Nokia 6 and its specs and price

Nokia 6, the first Nokia-Android mash-up, is here. Should you care?

In Phones by Ramon LopezLeave a Comment

THE cellphone pioneer from your childhood is back, albeit with a lot of help from a company you probably haven’t heard of. After months of speculation, the first true Android phone with the Nokia branding has surfaced.

Simply dubbed Nokia 6 — which is kind of a misnomer since the handset features a 5.5-inch display, as opposed to 6 inches of screen real estate — it is the first Nokia release from HMD Global, the company that secured the rights to use the household brand.

It won’t launch with Android 6.0 Marshmallow; rather, it will ship with Nougat when it goes on sale for 1,699 Chinese yuan (around $245 or P12,000) in China early this year. The Nokia 6 will be sold directly from JD.com, China’s second-largest ecommerce site.

First look at the Nokia 6

There’s no word yet on pricing and availability overseas.

And don’t hold your breath for a potential launch in the Philippines soon; HMD has its eyes set on the Chinese market (and its 552 million smartphone users) for now. Beyond the numbers advantage, which is projected to balloon to 593 million by 2017, HMD says it chose China because consumers in the country put great value in “premium design and quality.”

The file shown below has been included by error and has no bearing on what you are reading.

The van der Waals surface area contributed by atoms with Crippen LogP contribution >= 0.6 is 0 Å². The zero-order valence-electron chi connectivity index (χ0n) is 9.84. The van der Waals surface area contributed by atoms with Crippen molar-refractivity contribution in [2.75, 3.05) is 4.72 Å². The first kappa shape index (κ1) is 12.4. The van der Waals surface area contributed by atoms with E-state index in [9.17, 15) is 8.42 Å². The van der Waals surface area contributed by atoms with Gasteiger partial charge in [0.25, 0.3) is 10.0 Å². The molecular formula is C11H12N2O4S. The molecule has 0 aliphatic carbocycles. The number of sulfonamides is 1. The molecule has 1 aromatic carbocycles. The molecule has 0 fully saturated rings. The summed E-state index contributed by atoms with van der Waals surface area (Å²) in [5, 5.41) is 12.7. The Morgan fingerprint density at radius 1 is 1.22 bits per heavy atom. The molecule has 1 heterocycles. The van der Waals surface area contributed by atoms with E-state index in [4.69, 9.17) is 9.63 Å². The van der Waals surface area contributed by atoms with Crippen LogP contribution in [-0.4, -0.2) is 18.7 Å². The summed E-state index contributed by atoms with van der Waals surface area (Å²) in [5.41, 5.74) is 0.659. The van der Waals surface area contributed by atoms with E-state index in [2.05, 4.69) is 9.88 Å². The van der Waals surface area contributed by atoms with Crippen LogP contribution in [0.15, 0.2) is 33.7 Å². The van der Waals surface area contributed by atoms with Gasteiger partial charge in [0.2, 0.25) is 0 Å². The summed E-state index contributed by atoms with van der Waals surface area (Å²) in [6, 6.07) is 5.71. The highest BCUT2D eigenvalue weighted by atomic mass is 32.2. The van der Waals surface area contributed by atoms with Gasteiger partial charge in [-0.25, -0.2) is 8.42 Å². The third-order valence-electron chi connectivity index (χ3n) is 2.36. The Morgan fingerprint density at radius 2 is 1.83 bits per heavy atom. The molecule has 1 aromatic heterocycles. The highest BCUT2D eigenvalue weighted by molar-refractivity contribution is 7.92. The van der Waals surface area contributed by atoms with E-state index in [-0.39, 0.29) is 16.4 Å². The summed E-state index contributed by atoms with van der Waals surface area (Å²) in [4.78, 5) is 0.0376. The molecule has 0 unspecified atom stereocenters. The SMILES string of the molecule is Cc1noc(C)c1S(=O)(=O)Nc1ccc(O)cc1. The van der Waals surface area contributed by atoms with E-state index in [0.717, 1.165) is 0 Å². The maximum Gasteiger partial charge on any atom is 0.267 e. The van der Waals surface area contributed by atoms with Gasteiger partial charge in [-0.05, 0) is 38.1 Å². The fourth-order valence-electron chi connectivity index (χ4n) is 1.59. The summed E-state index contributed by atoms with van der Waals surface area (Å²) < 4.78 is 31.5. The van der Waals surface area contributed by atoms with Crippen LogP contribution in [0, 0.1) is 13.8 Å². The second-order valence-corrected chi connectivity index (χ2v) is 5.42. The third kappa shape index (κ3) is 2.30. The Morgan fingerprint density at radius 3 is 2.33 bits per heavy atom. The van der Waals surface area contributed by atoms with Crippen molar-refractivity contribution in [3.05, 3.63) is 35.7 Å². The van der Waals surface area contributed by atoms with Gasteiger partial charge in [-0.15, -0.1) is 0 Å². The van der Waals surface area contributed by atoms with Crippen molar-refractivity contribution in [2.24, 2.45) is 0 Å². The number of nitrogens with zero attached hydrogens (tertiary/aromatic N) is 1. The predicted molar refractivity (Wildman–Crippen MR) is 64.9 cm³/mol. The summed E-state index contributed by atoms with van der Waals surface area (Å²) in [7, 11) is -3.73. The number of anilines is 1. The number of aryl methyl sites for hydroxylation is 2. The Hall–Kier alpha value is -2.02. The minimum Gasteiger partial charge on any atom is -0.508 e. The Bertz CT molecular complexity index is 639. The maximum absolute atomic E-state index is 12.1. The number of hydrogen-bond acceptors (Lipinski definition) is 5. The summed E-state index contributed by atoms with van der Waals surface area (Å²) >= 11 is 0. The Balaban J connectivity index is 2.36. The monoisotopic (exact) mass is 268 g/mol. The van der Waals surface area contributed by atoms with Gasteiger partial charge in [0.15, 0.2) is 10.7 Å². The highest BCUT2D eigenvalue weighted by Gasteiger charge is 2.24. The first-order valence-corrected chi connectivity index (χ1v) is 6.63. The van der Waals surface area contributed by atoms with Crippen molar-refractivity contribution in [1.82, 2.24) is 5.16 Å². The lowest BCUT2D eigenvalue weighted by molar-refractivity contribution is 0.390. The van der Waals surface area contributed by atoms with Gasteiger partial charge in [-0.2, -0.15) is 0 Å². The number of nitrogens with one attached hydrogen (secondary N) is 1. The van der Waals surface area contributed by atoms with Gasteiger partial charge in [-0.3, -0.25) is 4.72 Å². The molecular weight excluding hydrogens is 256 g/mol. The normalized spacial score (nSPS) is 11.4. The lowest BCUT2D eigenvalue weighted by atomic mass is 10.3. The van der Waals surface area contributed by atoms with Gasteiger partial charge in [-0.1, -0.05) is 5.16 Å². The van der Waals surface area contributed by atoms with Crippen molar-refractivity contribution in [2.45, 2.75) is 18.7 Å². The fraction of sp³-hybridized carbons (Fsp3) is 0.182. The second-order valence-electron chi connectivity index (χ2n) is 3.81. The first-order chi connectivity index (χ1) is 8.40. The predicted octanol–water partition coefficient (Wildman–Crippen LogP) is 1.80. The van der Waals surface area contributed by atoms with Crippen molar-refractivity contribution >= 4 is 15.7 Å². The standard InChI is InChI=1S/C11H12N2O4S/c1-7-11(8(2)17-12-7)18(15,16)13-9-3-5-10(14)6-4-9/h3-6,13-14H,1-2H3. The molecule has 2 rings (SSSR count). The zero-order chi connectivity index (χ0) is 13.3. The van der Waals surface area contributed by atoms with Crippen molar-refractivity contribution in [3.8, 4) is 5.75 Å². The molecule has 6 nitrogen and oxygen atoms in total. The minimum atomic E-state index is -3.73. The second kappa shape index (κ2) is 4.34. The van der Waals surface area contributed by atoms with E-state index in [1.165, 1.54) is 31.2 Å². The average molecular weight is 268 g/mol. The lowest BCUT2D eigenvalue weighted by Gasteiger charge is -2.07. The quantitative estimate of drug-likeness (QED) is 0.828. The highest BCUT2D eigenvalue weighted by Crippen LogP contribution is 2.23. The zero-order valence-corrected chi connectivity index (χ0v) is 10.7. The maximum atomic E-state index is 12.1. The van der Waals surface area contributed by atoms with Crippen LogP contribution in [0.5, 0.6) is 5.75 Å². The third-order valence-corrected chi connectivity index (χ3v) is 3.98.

Don’t hold your breath for a potential launch in the Philippines soon; HMD has its eyes set on the Chinese market (and its 552 million smartphone users) for now.

The phone itself packs midrange specs — 1080p resolution on an LCD panel and Snapdragon 430 with 4GB of RAM and 64GB of native storage — into a superbly crafted metal housing that takes 55 minutes to fabricate from a solid block of aluminum. The Nokia 6 also boasts a front fingerprint sensor, fast-charging tech, Dolby Atmos audio processing, and 8- and 16-megapixel cameras with f/2.0 aperture on the front and back, respectively.

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Ramon Lopez

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Reviews editor: Ramon "Monch" Lopez has 12 years of professional experience creating and editing content for print and digital publications such as Yahoo. He headed the gadgets-merchandising division of one of the Philippines’ largest retail operators somewhere in between. His latest addiction is the comments section of viral Facebook posts.